The 111(d) proposal for existing plants, however, is more complicated – and more controversial. It would, in essence, target carbon emissions rates for each state, and allow states to meet those rates through a combination of tools: (1) requiring fossil fuel power plants to be more efficient, (2) using more low-emitting natural gas combined cycle plants where excess capacity is available, (3) increasing use of renewables and nuclear power, and (4) reducing electricity demand.

EPA has assessed the cost of complying with the existing source rule at $7.3 billion to $8.8 billion by 2030, resulting in an estimated 3 percent increase in electricity rates. The agency also projects that the rule will deliver $55 billion to $93 billion in public health benefits.

Litigation on the proposed rule is already underway, with more suits likely to be filed once the final rule is issued this summer. Ironically, the very flexibility that the proposed rule affords states to meet emissions targets may be its Achilles’ heel; industry pundits have already cast doubt on the agency’s ability under the Clean Air Act to require beyond-the-fenceline adjustments in states that fail to adopt conforming implementation plans.

Meanwhile, certain members of the Republican-controlled Congress are threatening to pass legislation that would limit EPA’s ability to implement any new rulemaking.

Mercury and Air Toxics Standards

Last November, the Supreme Court granted certiorari on an industry challenge to EPA’s 2012 Mercury and Air Toxics Standards (MATS), which set limits on residual emissions of mercury, other toxic metals and acid gases from coal- and oil-fired electric utilities.

EPA issued MATS under Clean Air Act section 112, which requires the agency to determine whether the imposition of new standards is “appropriate and reasonable,” but does not specifically require a cost-benefit analysis before deciding to regulate.

Industry has challenged the standards which, at an annual compliance cost of $9.6 billion, are among the most expensive environmental rules ever promulgated. Industry claims that EPA erred by failing to consider costs when determining that the standards are “appropriate and reasonable.”

In agreeing to hear the challenge, the Supreme Court has limited its review to a single question: “Whether EPA's interpretation of "appropriate" in 42 U.S.C. § 7412(n)(1)(A) is unreasonable because it refused to consider a key factor (costs) when determining whether it is appropriate to regulate hazardous air pollutants emitted by electric utilities.”

Pundits agree that if the high court determines that EPA erred in not considering costs, the future of MATS – and other potential rulemakings – is in doubt. EPA’s own estimates of the value of MATS’ health benefits do not exceed the projected annual costs.

Reducing Methane from the Oil and Gas Industry

In January 2015, the EPA announced it would be taking a series of actions designed to reduce methane emissions from oil and gas extraction, processing and transmission by 40 to 45 percent, from a 2012 baseline, by 2025.

To achieve this ambitious goal, EPA plans to utilize a multifaceted approach, with regulatory and voluntary programs, coupled with advances in emissions monitoring and modeling.

The agency does not specify which sources it intends to tackle first. It seems likely, however, that the focus will shift from well sites to processing and transmission facilities, given the recent promulgation of new source performance standards for well sites. These standards require producers to utilize green completions and low-bleed pneumatics to achieve significant VOC – and, hence, methane reductions at well sites.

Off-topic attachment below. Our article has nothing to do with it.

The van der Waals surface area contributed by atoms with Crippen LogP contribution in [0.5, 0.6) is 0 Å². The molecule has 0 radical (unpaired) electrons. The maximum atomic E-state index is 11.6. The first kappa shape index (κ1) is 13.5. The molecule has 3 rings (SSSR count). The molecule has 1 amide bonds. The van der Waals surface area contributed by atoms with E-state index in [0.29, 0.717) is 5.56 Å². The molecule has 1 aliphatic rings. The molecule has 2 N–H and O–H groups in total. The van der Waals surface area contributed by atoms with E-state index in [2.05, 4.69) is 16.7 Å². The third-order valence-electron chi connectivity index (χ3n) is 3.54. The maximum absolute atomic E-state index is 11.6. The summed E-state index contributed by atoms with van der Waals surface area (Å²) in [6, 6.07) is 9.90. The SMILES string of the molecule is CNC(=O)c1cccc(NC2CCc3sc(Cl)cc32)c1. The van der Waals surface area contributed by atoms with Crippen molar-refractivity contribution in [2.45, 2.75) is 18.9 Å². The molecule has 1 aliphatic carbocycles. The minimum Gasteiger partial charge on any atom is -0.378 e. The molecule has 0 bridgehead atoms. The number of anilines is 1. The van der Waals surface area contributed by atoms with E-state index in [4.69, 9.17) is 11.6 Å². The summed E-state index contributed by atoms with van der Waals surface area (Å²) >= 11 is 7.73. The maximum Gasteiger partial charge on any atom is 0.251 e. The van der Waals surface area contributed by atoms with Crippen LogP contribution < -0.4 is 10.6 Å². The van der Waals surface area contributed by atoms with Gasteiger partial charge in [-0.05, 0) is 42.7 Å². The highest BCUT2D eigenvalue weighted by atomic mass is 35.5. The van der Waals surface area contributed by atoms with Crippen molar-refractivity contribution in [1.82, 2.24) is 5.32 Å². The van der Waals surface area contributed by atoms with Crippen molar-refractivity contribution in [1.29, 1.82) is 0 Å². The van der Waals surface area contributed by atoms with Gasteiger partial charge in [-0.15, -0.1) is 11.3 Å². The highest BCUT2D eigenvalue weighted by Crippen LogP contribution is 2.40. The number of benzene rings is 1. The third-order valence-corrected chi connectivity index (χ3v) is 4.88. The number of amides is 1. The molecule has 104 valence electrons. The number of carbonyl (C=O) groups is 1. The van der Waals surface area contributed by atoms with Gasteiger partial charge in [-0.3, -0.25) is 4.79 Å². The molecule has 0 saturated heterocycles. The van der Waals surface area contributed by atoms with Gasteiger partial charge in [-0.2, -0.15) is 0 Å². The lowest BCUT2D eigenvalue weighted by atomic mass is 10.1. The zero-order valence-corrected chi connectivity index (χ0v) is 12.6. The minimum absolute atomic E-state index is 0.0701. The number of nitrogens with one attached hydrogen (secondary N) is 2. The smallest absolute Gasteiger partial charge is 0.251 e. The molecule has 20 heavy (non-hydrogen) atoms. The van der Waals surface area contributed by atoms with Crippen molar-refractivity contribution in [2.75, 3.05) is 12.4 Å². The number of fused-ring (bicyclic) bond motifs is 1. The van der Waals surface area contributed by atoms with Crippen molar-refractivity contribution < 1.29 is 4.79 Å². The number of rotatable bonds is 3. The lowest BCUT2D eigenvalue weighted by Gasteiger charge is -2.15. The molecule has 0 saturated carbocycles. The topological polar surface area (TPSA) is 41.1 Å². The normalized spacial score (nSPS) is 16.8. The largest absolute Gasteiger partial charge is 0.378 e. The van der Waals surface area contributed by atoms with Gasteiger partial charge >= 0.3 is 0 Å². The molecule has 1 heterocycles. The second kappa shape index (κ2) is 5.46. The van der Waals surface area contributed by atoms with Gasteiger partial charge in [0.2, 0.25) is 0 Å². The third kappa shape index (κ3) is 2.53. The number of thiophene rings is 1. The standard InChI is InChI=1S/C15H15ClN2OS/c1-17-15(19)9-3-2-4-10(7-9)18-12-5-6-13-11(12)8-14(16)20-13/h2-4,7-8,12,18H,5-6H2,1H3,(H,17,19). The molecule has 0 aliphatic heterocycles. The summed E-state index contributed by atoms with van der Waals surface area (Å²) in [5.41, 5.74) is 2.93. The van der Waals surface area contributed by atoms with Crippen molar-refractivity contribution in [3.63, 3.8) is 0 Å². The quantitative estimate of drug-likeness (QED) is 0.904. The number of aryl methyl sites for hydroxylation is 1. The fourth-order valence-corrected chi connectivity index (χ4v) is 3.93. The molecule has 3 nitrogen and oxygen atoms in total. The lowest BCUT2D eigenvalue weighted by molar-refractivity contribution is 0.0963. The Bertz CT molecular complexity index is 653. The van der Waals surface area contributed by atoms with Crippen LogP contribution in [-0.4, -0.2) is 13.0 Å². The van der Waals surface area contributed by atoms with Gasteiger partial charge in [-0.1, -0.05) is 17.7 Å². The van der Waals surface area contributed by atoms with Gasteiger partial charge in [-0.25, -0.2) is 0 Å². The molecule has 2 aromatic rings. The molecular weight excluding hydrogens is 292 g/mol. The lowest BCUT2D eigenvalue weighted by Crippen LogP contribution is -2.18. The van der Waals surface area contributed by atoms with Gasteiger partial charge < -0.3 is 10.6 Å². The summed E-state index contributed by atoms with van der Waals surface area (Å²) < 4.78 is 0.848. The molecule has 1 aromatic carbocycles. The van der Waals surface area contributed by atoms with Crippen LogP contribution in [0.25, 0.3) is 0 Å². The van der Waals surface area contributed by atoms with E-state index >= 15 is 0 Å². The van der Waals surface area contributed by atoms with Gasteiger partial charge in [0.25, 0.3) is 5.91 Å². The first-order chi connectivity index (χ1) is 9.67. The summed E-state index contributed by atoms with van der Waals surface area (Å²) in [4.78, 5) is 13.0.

To complement the EPA’s efforts, the Bureau of Land Management (BLM) has agreed to issue concomitant regulations governing flares and leaks at well sites located on federal lands.

Again, given increasing resource constraints at the EPA, it is unclear how quickly the agency will act on this strategy.

Renewable Fuel Standard Program

Congress established the Renewable Fuel Standard (RFS) program in 2007 to promote energy security by increasing the percentage of renewable fuels used in transportation. The RFS program works by imposing an annual obligation on refiners and importers of fossil transportation fuels to include an increasing percentage of renewable fuel in the overall production.

This obligation, known as the Renewable Volume Obligation (RVO), is the cornerstone of RFS. Refiners and importers must annually certify that they met their RVOs by either physically blending the required amount of renewable fuel or by purchasing and retiring “renewable information numbers” (RINs), which are renewable fuel credits that are bundled with renewable fuels meeting certain requirements.

In November 2014, the EPA announced it was withdrawing the proposed 2014 RVO, which would have resulted in a reduction in the total RVO. In announcing the pullback, the EPA indicated it intended this year to reset the RVO process and issue final RVOs for 2014, 2015 and 2016.

While the renewable fuel industry is hopeful that the withdrawal will ultimately result in the 2014 RVO being set at the actual level of production, RFS opponents see the agency’s failure as another reason to push for the program’s demise. The EPA’s failure has already prompted at least one lawsuit seeking prompt action by the agency to establish the 2014 RVO.

With increasing constraints on its resources and a bold Clean Air Act agenda generally, no one is certain how quickly the agency can or will act. It is clear, however, that the failure to set an RVO has left refiners, importers and renewable fuel producers in a muddle and has introduced additional uncertainty into the renewable fuels market.

Clean Air Act Enforcement

The EPA’s Office of Enforcement and Compliance Assurance (OECA) will continue to pursue several national enforcement initiatives under the Clean Air Act:

  • Reducing emissions at “under-controlled coal-fired electric generating units, cement, acid, or glass plants” under the Clean Air Act’s New Source Review/Prevention of Significant Deterioration (NSR/PSD) program
  • Reducing leaks and flares of hazardous air pollutants under the NESHAPs, Title V, NSR/PSD and other programs, particularly at sites likely to have a public health impact, and as part of a multi-statute enforcement effort
  • Addressing noncompliance at onshore natural gas extraction and processing sites

The agency has had varying results under these initiatives, with the agency’s natural gas initiative receiving perhaps the least consistent enforcement efforts. The agency’s resource constraints have had a disparate impact on OECA, which has had to cut lean muscle, not fat, to achieve reduced funding levels. Thus, it seems likely that the agency will see a reduced level of Clean Air Act enforcement in 2015, compared with years past.